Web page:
Now, on the surface, this may seem like a great idea. Cast a big net, catch many fish. But of course, there are actually a few flaws with this strategy. First, anyone who has been on Twitter for any length of time knows that most followers (I’d say a third of mine) are spam bots and/or empty fake accounts. My ability to influence these accounts is sadly negligible though I can’t speak for anyone else. Then, there’s the fact that most “influencers” aren’t really (that I’ve seen) really influential about any one thing unless it’s “How to do social media.” There are a few niche experts – we all know that Lee Odden is a great SEO source, for example – but many so-called influencers are only influential because they present that way. They may not know much about your cause, and hence they won’t really be able to help you sell it.

    I really hate the term “influencer.” I hate the term “thought leader.” To me, it seems you could replace either phrase with “shepherd.” “Tell me how to think, all powerful one!” Yuck.

    If I am ever influential from a person’s perspective, I hope it is just because I helped them see something from a new perspective. I think of Jim Abbot who is teaching kids with physical obstacles that they can still do whatever they want. That’s the best kind of influencer. Just do it and let people follow you if they want.

    Great post. I’ll shut up now :)

  • Michael Brito

    Hi Maddie – not sure why your comment needs moderation! Sorry. Checking out your post now. Appreciate your thoughtful comment, as usual.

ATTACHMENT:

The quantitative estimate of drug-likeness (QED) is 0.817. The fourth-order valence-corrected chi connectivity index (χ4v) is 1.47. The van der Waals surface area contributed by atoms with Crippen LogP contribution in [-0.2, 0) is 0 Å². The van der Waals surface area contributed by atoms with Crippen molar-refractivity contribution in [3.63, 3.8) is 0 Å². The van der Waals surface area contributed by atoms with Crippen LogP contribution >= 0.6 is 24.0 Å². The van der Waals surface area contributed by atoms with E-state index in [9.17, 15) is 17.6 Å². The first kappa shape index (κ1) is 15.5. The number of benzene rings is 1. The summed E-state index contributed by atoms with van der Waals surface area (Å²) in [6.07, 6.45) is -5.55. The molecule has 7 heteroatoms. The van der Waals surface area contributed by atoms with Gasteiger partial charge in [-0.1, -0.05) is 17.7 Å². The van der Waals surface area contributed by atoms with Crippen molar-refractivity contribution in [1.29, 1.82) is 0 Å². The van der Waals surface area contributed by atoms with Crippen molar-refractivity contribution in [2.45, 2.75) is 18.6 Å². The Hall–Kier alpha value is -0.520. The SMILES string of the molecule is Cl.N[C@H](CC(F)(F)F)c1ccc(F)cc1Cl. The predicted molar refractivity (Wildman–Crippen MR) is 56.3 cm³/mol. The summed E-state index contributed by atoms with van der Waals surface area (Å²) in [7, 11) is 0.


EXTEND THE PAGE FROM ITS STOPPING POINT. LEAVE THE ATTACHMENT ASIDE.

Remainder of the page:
• Michael Brito

    Ha, I love Shepherd. You can always call me Kind David too! : )

    You are right though. There are so many flaws today with online influence yet most are consumed with being “influential”. I mean, I get it … I understand the need to feel accepted, liked and everything Maslow talked about. Some just take it too far. No one outside of this small social media bubble knows or cares who any of us are.

  • Sol

    Hi Michael, is Sol from your class.

    Your article eloquently covers some of my sentiments on this topic of social media influencers.  I don’t want to sound negative but to me, there is a lot of fluff and hype on this new wave of  influencers ranking and rating methods in social media. When taken to such levels it really detracts from the the essence of what the real message owe to be.  Maybe I am old school, but I more interested on how sound the message and the professional credentials (or otherwise, as appropriate), than how popular the person appear to be. 

    And as you alluded, it is not always a reliable indicator either and it incentivises people to cheat to achieve some level or quota.  It is much easier to increase once ratings or popularity on a site than to become a real subject matter expert.

    On the topic of advocacy, I’m thinking vendors/brand owners can fuel their influencers passion with more direct and target interactions through tools such a video conferences – it brings a little more human connection to the process.  Simple but effective.